Lastly, do order their gyoza, one of the best I’ve tried, and well worth the RM 10 asking price.
Overall, Menya Hanabi is a pretty decent Japanese ramen place, give the dry ramen a try if you must, stick to soupy version if you’re into more of a traditional taste kinda guy.
Address: Menya Hanabi 2-37-1, Jalan Anggerik Vanilla, Seksyen 31, Kota Kemuning, 40460 Shah Alam, Selangor GPS: 3.000433, 101.532942 Tel: +603 5131 9308 Hours: daily 11 am to 10 pm
Some of the most famous dishes in Ipoh revolves around chicken, isn’t it? There’s many chicken rice places such as Pak Kong, kai si hor fun which features chicken at Thean Chun, honey chicken wings at Menglembu, and salt baked chicken at Aun Kheng Lim.
Well, to add to this list, today we’re going to talk about one of local’s favorite bean sprout chicken hor fun place at Ipoh – Restaurant Cowan Street.
Cowan Street Chicken & Horfun, Ipoh
Restoran Cowan Street Ayam Tauge & Koitiau is the full name of the place, and despite the name, is located at Jalan Raja Ekram in Ipoh New Town, a stone’s throw away from other popular eateries such as Ming Court dimsum.
The restaurant has a reputation of having erratic opening hours, and has 3 rest days per week. They’re serve dinner for quite a limiting hours of 6-9:30pm, do call ahead and check if they’re opened to avoid disappointment.
dinner for two – chicken, bean sprouts, chicken feet, offal
We ordered chicken for two, a plate of bean sprouts (always a must!), chicken feet, and added a plate of chicken offal to go with two bowls of hor fun, there’s no rice served at Cowan Street.
Ordering was very quick, and service was even quicker, it took only a couple minutes before everything was served, I was quite impressed.
The review of the food is simple.. everything here was absolutely on point!
The chicken was cooked just right, smooth, flavorful, and absolutely delicious. The bean sprouts did not disappoint, and even the chicken feet and chicken offal were all just spot on.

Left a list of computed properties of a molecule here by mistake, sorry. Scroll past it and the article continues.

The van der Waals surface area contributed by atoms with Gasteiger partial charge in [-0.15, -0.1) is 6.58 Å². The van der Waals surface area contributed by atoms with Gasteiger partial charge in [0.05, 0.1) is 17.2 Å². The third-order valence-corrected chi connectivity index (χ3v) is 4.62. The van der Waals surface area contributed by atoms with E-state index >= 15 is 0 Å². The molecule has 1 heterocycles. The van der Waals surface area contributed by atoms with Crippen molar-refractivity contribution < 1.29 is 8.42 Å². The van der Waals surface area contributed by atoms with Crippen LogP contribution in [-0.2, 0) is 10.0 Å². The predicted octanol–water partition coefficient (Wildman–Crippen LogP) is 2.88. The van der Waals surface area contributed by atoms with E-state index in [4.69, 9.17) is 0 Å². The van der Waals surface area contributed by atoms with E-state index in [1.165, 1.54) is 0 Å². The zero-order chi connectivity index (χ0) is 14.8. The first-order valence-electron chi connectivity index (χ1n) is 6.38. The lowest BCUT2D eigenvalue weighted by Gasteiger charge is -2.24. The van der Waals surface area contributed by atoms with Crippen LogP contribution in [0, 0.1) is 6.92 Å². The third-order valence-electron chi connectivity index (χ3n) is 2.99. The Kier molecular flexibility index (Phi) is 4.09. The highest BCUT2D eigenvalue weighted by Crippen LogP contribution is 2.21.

I absolutely love the texture of everything here, those meat, fats, and innards’ soft and tender texture in contrast with those crunchy bean sprouts, perfect. If one would to nitpick, you could perhaps say that the dishes are just very slightly to the salty side, but they do balance out with the hor fun.
when in Ipoh, one must always order bean sprouts
Dinner came to be RM 45 including two drinks, perhaps a little pricey according to some, but I’m more than happy to pay for the quality and will certainly be back here again when I have another chance.
Chicken rice is perhaps one of the most popular lunch options for Malaysian, a plate of rice, with a portion of the nation’s favorite meat on top and maybe a few slices of cucumber will satisfy most people as a quick refuel option during the day.
Wan Shoon kopitiam, Damansara Kim
When it comes to chicken rice, we’re usually familiar with those offering roast chicken or steamed chicken, but the less popular third option exists – and that’s our topic for today – Fatt Kee’s soy sauce chicken rice.
Fatt Kee is located within Restoran Wan Shoon in Damansara Kim, a small township nested right next to TTDI, on the border of KL & PJ.
Like many other chicken rice stalls, other than chicken, they do offer roast pork (siu yok) as well as bbq pork (chasiu). While I’ve yet to try their chasiu, their siu yok is uninspiringly average and something that I would definitely skip the next round.
The star here is their soy sauce chicken, a version I can only describe as the cross between steamed and roast chicken that managed to have the best of both worlds. It’s flavorful, tender, and succulent all at the same time. The soy sauce blend here is addictively delicious, and I also felt that they put a bit of effort into the accompanying soup as well.
soy sauce chicken rice with roast pork, Fatt Kee
Prices here is a little higher than “usual”, the portion above for two pax came up to RM 18, but well, sometimes it’s worth paying a little more for good food. On my next visit I’m going to only have the chicken and forgo the pork, a position I don’t usually stand for.